Wednesday, October 7, 2015

External Surfaces of the Brain

Check out my recent posts on the Screen Argument before reading this!

Please note this is super, super simplified to make it understandable!

Brain cells have a lot in common with all the other cells in our body. In fact, there is a surprisingly small number of genes that differ between neurons (one kind of cell found in the brain) and, say, a hepatocyte (cell in the liver).

If we look at the external surface of the brain, we can pick out which parts are responsible for specific parts of our consciousness. These areas are called "Brodmann's Areas".

Let's look at a few examples.

Areas 1, 2, and 3: The primary somatosensory cortex, responsible for touch.
Area 4: The primary motor cortex, responsible for voluntary movement control.
Area 17: The primary visual cortex, responsible for vision.
Area 41: The primary auditory cortex, responsible for hearing.

I think this may give some hints for progress on the Screen argument.

Physically, the neurons in these different regions are very similar to one another--all of them are part of the cerebral cortex! (The cerebral cortex is the part of the brain that you think of when you look at a brain--the external surface)

There are many brain regions deep to the cerebral cortex with very different anatomy and physiology.

Anyway, it isn't the cell type that distinguishes functions across Brodmann's Areas. It's the difference in organization--the different connections that are made by the neurons--that differentiates the function.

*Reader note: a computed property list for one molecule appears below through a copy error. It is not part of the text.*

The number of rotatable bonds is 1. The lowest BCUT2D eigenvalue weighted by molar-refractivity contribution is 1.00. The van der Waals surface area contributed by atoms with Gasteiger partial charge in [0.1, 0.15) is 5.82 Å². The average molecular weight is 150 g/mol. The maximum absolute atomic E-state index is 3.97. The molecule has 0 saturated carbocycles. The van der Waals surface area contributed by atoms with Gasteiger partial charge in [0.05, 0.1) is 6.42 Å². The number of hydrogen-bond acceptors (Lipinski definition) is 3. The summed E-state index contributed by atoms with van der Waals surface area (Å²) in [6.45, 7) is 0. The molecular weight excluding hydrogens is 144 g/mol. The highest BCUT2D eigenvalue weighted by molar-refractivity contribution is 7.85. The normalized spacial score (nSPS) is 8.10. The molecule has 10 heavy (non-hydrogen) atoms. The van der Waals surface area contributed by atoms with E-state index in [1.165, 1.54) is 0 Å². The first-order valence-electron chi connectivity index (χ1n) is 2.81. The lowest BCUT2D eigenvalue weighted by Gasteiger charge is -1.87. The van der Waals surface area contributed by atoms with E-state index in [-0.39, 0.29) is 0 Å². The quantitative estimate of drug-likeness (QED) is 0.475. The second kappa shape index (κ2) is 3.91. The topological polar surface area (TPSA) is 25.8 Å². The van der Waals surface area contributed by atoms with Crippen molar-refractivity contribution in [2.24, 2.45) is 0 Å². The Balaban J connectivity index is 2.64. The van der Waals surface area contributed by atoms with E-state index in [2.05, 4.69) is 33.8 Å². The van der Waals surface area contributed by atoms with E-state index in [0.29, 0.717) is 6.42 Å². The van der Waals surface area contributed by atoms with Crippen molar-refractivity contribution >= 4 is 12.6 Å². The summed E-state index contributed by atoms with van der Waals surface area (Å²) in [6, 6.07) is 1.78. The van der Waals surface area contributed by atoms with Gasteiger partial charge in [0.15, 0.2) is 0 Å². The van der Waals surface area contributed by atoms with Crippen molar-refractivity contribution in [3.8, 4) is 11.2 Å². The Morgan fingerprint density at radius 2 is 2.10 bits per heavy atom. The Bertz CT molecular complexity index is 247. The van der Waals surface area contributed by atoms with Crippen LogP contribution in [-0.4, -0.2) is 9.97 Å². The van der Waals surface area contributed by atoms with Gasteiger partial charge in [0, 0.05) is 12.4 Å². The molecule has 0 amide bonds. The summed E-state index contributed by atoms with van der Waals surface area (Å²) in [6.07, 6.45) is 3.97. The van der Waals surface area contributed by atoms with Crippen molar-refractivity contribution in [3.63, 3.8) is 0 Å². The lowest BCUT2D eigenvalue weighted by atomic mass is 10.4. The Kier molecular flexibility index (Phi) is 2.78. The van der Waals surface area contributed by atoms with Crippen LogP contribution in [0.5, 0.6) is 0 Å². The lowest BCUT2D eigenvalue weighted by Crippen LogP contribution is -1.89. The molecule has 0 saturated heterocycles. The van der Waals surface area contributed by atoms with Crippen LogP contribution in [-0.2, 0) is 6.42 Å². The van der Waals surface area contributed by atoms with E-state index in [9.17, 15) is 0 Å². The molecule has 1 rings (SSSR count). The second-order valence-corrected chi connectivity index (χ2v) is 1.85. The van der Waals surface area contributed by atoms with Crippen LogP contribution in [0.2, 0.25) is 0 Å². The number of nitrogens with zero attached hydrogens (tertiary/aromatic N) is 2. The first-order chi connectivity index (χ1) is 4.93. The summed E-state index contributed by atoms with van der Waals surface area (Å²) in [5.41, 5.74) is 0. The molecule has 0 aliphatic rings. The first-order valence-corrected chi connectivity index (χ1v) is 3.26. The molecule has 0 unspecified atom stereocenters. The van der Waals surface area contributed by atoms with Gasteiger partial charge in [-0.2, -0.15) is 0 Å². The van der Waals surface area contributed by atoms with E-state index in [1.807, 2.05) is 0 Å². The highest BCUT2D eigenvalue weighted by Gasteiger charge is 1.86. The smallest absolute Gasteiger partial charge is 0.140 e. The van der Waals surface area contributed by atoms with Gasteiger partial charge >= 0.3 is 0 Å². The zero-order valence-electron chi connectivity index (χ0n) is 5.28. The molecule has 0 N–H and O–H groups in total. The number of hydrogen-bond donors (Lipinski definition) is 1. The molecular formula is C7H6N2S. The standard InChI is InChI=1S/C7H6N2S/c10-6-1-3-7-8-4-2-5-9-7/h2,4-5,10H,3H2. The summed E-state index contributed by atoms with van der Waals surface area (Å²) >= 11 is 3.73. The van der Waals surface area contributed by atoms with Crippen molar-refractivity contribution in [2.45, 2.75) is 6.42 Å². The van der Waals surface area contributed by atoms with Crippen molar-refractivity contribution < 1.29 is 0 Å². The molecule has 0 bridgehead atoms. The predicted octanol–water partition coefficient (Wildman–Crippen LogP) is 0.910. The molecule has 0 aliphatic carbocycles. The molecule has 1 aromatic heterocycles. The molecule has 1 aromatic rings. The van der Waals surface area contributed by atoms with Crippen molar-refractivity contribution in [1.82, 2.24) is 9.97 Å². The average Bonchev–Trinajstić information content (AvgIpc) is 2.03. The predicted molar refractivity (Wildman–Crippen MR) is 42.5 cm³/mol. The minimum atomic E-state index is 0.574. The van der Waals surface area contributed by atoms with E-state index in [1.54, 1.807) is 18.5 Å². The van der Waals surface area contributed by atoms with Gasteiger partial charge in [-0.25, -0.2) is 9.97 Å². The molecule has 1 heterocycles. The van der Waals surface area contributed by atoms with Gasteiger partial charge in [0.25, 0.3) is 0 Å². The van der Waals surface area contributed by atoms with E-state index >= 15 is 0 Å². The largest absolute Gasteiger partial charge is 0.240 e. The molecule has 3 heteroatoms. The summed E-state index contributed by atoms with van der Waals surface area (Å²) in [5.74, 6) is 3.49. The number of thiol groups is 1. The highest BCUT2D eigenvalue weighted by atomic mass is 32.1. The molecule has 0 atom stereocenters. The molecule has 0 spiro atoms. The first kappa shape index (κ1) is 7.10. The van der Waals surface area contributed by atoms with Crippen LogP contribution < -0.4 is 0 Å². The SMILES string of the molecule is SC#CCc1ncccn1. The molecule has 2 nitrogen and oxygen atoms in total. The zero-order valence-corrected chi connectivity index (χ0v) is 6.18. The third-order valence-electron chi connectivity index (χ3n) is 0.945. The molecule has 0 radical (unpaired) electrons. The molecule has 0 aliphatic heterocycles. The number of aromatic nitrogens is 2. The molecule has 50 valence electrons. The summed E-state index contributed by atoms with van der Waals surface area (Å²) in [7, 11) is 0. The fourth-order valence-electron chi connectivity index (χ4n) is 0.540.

But just consider HOW DIFFERENT these regions are as you experience them! Vision (Area 17) is WAY different than touch (Areas 1, 2, and 3)! Hearing is VERY different than movement control!

What I'm pondering is the relationship of this info about the brain to the Screen Argument. If our experiences are purely physical, we ought to be able to find our experiences in the brain. We can certainly point to the spots that correspond to our experiences (see that picture up there, we are memorizing that puppy in medical school right now, I dare you to point out a comprehensive pattern), HOWEVER, when we point to the spots, we see pretty much the same thing--neurons.

But then if we point at the unique patterns in each Brodmann's Area, we see a pattern of neurons, not a Screen (we don't observe, say, a picture of something you are looking at, or an experience of pain, or an audio recording that you are listening to). We just see neurons.

Read my other posts on this subject, and you may start to see why I don't think consciousness is reducible to the physical brain. Consciousness is consciousness, it corresponds to the brain, it doesn't equal the brain.


  1. If you stand in front of a chair and look at it, then walk around to the back of it, do you expect it to look the same? Would you conclude that there are two different chairs because it looks different from each perspective, or would you follow all the rest of the evidence which indicates it is just one chair viewed from two different places? I think I know the answers to those questions, so the real question I want answered is why this situation is not analogous to the screen argument. Is it just a matter of the extent of dissimilarity?

    On a separate but related note, I wonder if you would say that visual screens exist for the planarian? Is phototropism a type of screen?

    1. Yo MoF!

      Good to hear from you!

      I would say that there is one chair viewed from two different places.

      I think this situation is not analogous to the argument I made. This, however, would be analogous: Take a photo of the front of a chair, then take a photo of the back of the chair, are the two photos different? Yes the two photos are different.